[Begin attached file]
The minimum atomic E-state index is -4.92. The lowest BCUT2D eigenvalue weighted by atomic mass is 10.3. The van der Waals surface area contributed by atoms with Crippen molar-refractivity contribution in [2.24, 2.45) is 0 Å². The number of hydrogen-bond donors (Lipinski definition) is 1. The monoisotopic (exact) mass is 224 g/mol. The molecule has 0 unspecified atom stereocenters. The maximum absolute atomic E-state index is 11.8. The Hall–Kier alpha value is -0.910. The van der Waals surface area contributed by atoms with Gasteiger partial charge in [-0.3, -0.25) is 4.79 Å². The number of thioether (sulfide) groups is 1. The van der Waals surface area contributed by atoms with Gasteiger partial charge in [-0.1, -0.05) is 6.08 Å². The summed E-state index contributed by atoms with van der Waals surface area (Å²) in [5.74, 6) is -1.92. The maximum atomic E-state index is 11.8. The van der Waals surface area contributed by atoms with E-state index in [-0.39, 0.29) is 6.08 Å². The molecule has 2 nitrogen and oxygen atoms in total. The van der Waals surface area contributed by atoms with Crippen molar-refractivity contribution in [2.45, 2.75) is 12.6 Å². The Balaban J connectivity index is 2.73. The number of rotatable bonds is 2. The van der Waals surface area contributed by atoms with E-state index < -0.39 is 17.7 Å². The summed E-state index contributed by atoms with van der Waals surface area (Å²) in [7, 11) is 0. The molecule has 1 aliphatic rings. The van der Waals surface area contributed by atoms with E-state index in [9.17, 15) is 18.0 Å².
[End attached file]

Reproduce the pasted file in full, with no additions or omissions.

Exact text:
The minimum atomic E-state index is -4.92. The lowest BCUT2D eigenvalue weighted by atomic mass is 10.3. The van der Waals surface area contributed by atoms with Crippen molar-refractivity contribution in [2.24, 2.45) is 0 Å². The number of hydrogen-bond donors (Lipinski definition) is 1. The monoisotopic (exact) mass is 224 g/mol. The molecule has 0 unspecified atom stereocenters. The maximum absolute atomic E-state index is 11.8. The Hall–Kier alpha value is -0.910. The van der Waals surface area contributed by atoms with Gasteiger partial charge in [-0.3, -0.25) is 4.79 Å². The number of thioether (sulfide) groups is 1. The van der Waals surface area contributed by atoms with Gasteiger partial charge in [-0.1, -0.05) is 6.08 Å². The summed E-state index contributed by atoms with van der Waals surface area (Å²) in [5.74, 6) is -1.92. The maximum atomic E-state index is 11.8. The van der Waals surface area contributed by atoms with E-state index in [-0.39, 0.29) is 6.08 Å². The molecule has 2 nitrogen and oxygen atoms in total. The van der Waals surface area contributed by atoms with Crippen molar-refractivity contribution in [2.45, 2.75) is 12.6 Å². The Balaban J connectivity index is 2.73. The number of rotatable bonds is 2. The van der Waals surface area contributed by atoms with E-state index < -0.39 is 17.7 Å². The summed E-state index contributed by atoms with van der Waals surface area (Å²) in [7, 11) is 0. The molecule has 1 aliphatic rings. The van der Waals surface area contributed by atoms with E-state index in [9.17, 15) is 18.0 Å².